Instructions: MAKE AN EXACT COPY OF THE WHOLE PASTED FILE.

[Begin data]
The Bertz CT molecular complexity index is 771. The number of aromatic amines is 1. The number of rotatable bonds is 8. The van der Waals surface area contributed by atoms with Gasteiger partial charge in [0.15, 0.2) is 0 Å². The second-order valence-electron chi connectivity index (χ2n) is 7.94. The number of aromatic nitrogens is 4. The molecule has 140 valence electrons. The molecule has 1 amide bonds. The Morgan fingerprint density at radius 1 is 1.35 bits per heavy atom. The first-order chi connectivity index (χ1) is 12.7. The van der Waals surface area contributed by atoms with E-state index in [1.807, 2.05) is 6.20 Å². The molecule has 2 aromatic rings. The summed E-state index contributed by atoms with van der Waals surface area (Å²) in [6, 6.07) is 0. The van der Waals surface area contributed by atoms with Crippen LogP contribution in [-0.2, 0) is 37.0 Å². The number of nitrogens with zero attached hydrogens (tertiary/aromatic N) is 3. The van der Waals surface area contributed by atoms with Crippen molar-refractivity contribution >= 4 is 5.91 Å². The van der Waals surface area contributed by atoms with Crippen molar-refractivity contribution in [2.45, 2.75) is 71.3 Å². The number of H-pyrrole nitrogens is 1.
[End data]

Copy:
The Bertz CT molecular complexity index is 771. The number of aromatic amines is 1. The number of rotatable bonds is 8. The van der Waals surface area contributed by atoms with Gasteiger partial charge in [0.15, 0.2) is 0 Å². The second-order valence-electron chi connectivity index (χ2n) is 7.94. The number of aromatic nitrogens is 4. The molecule has 140 valence electrons. The molecule has 1 amide bonds. The Morgan fingerprint density at radius 1 is 1.35 bits per heavy atom. The first-order chi connectivity index (χ1) is 12.7. The van der Waals surface area contributed by atoms with E-state index in [1.807, 2.05) is 6.20 Å². The molecule has 2 aromatic rings. The summed E-state index contributed by atoms with van der Waals surface area (Å²) in [6, 6.07) is 0. The van der Waals surface area contributed by atoms with Crippen LogP contribution in [-0.2, 0) is 37.0 Å². The number of nitrogens with zero attached hydrogens (tertiary/aromatic N) is 3. The van der Waals surface area contributed by atoms with Crippen molar-refractivity contribution >= 4 is 5.91 Å². The van der Waals surface area contributed by atoms with Crippen molar-refractivity contribution in [2.45, 2.75) is 71.3 Å². The number of H-pyrrole nitrogens is 1.